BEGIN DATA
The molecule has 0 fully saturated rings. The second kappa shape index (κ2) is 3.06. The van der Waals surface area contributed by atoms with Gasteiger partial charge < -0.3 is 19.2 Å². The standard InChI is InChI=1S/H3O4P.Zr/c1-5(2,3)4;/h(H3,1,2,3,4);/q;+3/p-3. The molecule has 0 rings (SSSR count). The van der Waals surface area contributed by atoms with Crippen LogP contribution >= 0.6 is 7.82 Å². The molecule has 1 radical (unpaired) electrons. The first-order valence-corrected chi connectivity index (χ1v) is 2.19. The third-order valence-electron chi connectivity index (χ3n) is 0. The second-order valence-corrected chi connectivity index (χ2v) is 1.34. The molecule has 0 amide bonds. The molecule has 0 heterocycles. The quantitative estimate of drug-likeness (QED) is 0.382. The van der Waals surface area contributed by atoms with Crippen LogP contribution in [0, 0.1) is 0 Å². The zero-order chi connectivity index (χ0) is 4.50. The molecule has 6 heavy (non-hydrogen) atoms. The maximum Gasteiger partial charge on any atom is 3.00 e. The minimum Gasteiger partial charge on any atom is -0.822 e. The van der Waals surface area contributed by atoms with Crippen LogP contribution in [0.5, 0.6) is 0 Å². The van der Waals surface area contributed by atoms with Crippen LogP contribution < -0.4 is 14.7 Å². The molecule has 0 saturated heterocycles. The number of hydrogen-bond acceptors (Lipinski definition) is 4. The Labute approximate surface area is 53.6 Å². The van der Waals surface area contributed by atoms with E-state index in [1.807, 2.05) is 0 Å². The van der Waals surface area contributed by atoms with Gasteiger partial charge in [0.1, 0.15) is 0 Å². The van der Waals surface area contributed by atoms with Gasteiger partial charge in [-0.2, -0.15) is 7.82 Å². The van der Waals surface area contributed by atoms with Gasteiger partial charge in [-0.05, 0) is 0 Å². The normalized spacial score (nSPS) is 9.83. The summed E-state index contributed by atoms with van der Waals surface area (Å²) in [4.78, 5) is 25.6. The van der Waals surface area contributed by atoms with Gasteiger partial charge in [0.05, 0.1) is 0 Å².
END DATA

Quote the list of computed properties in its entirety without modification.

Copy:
The molecule has 0 fully saturated rings. The second kappa shape index (κ2) is 3.06. The van der Waals surface area contributed by atoms with Gasteiger partial charge < -0.3 is 19.2 Å². The standard InChI is InChI=1S/H3O4P.Zr/c1-5(2,3)4;/h(H3,1,2,3,4);/q;+3/p-3. The molecule has 0 rings (SSSR count). The van der Waals surface area contributed by atoms with Crippen LogP contribution >= 0.6 is 7.82 Å². The molecule has 1 radical (unpaired) electrons. The first-order valence-corrected chi connectivity index (χ1v) is 2.19. The third-order valence-electron chi connectivity index (χ3n) is 0. The second-order valence-corrected chi connectivity index (χ2v) is 1.34. The molecule has 0 amide bonds. The molecule has 0 heterocycles. The quantitative estimate of drug-likeness (QED) is 0.382. The van der Waals surface area contributed by atoms with Crippen LogP contribution in [0, 0.1) is 0 Å². The zero-order chi connectivity index (χ0) is 4.50. The molecule has 6 heavy (non-hydrogen) atoms. The maximum Gasteiger partial charge on any atom is 3.00 e. The minimum Gasteiger partial charge on any atom is -0.822 e. The van der Waals surface area contributed by atoms with Crippen LogP contribution in [0.5, 0.6) is 0 Å². The van der Waals surface area contributed by atoms with Crippen LogP contribution < -0.4 is 14.7 Å². The molecule has 0 saturated heterocycles. The number of hydrogen-bond acceptors (Lipinski definition) is 4. The Labute approximate surface area is 53.6 Å². The van der Waals surface area contributed by atoms with E-state index in [1.807, 2.05) is 0 Å². The van der Waals surface area contributed by atoms with Gasteiger partial charge in [0.1, 0.15) is 0 Å². The van der Waals surface area contributed by atoms with Gasteiger partial charge in [-0.2, -0.15) is 7.82 Å². The van der Waals surface area contributed by atoms with Gasteiger partial charge in [-0.05, 0) is 0 Å². The normalized spacial score (nSPS) is 9.83. The summed E-state index contributed by atoms with van der Waals surface area (Å²) in [4.78, 5) is 25.6. The van der Waals surface area contributed by atoms with Gasteiger partial charge in [0.05, 0.1) is 0 Å².